New era for China after Party Congress?

Chinese Communist Party Congress in session (Wikimedia)

As a new era of politics unfolds here, Asia politics expert Dr Marc Lanteigne has been observing China’s 19th Party Congress for policy directions and a new generation of leaders anointed this week.

The Chinese Communist Party (CCP) Congress, held every five years and involving over 2000 delegates, wrapped up on Wednesday. It announced who the seven members of its’ Politburo Standing Committee – China’s top leaders until 2022 ­– will be.

The new government has promised to expand trade and develop the Belt and Road economic initiatives, of which New Zealand is a partner, says Dr Lanteigne, a lecturer in Massey University’s Centre for Defence and Security Studies.

“Beijing is seeking to further promote globalisation and 'win-win' cooperation with the global community, including Oceania,” he says.

The Belt and Road Initiative is an ambitious development project for Beijing, developing infrastructure linking China to other parts of Asia and beyond, to build trade and economic links by land and sea.

President Xi Jinping and Premier Li Keqiang have retained their positions, but are now joined by a new generation of Chinese leaders: Li Zhanshu, Wang Yang, Wang Huning, Zhao Leji and Han Zheng.

Li Zhanshu will likely be appointed as the head of the Chinese parliament, the National People’s Congress, while Mr Zhao will probably be appointed as the new anti-corruption head within the Party, says Dr Lanteigne. However, there was no indication that President Xi has chosen a successor, he adds.

In addition to the new appointments, new terminology – ‘Xi Jinping Thought on Socialism with Chinese Characteristics for a New Era’ (习近平新时代中国特色社会主义思想) – will be added to the Chinese constitution, an indication of President Xi's growing political strength, Dr Lanteigne says.  

He noted President Xi's speech delivered at the start of the gathering called for a “new era” in the country, along with changes to China's domestic and foreign policy.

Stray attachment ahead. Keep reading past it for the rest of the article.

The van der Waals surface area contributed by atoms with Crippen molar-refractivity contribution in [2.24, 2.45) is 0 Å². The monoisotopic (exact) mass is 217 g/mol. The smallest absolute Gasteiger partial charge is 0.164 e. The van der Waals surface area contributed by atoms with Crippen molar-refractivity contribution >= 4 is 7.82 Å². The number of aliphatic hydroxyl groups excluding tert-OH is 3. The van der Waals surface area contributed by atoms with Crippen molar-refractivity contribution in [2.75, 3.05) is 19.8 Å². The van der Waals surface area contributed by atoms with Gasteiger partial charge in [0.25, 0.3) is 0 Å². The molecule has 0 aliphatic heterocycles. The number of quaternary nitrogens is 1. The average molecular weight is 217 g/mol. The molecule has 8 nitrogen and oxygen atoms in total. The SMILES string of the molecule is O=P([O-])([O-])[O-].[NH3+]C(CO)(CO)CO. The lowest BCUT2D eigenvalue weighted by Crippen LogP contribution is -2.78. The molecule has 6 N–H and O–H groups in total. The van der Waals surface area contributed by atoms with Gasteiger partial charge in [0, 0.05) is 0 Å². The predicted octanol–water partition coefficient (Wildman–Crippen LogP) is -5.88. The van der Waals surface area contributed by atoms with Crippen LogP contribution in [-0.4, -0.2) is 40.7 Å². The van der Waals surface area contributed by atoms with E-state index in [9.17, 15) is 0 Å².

“There has also been much talk about a new type of international relations being developed which reflects China as a great power,” says Dr Lanteigne, who is conversant in Chinese and has spent time teaching and researching in China.

President Xi was this week dubbed by TIME magazine as China’s most powerful leader since Mao Zedong, who founded the People’s Republic of China in 1949.

“On the foreign policy front, among the recommendations revealed so far include upholding the One China policy, maintaining Party supervision over the military, promoting the Belt and Road initiative, and building a global community and eschewing economic protectionism,” Dr Lanteigne says. 

The president has also called for the eradication of poverty by 2021 and fully developed status by 2049, which will be the country's hundredth anniversary of its revolution when the Chinese Communist Party took power. 

“He is also suggesting that China's experiences with economic development could be a model for other parts of the world, and that the country had now become a great power in the world – an interesting departure from previous Chinese governments which had avoided trumpeting the country's rising status.”

President Xi reiterated his 'four comprehensives' policy, (build a moderately prosperous society; deepen reform, govern the nation according to law, and strictly govern the Party).

“The president also may have taken a backhanded swing at the United States by saying that China would not engage in protectionism or closing of markets,” he says.

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